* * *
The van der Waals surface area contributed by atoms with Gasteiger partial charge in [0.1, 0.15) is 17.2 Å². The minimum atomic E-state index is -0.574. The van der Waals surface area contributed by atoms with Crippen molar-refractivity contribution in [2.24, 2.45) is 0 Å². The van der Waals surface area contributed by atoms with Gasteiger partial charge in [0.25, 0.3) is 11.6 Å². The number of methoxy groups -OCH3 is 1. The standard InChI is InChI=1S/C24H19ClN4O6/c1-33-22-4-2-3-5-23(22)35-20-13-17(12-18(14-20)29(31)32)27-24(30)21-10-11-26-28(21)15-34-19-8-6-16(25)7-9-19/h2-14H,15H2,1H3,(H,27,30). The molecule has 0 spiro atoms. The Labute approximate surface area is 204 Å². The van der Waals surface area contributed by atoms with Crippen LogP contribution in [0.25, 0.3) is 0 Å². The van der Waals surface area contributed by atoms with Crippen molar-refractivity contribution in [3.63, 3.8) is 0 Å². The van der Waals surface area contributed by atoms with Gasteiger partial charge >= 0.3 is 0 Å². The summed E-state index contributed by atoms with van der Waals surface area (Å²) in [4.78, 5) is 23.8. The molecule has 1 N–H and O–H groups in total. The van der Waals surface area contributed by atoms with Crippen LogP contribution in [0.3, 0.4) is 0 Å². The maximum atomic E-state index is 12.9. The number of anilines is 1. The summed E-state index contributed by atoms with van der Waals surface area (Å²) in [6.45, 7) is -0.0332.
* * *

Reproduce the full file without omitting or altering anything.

The van der Waals surface area contributed by atoms with Gasteiger partial charge in [0.1, 0.15) is 17.2 Å². The minimum atomic E-state index is -0.574. The van der Waals surface area contributed by atoms with Crippen molar-refractivity contribution in [2.24, 2.45) is 0 Å². The van der Waals surface area contributed by atoms with Gasteiger partial charge in [0.25, 0.3) is 11.6 Å². The number of methoxy groups -OCH3 is 1. The standard InChI is InChI=1S/C24H19ClN4O6/c1-33-22-4-2-3-5-23(22)35-20-13-17(12-18(14-20)29(31)32)27-24(30)21-10-11-26-28(21)15-34-19-8-6-16(25)7-9-19/h2-14H,15H2,1H3,(H,27,30). The molecule has 0 spiro atoms. The Labute approximate surface area is 204 Å². The van der Waals surface area contributed by atoms with Crippen LogP contribution in [0.25, 0.3) is 0 Å². The van der Waals surface area contributed by atoms with Crippen molar-refractivity contribution in [3.63, 3.8) is 0 Å². The van der Waals surface area contributed by atoms with Gasteiger partial charge >= 0.3 is 0 Å². The summed E-state index contributed by atoms with van der Waals surface area (Å²) in [4.78, 5) is 23.8. The molecule has 1 N–H and O–H groups in total. The van der Waals surface area contributed by atoms with Crippen LogP contribution in [0.3, 0.4) is 0 Å². The maximum atomic E-state index is 12.9. The number of anilines is 1. The summed E-state index contributed by atoms with van der Waals surface area (Å²) in [6.45, 7) is -0.0332.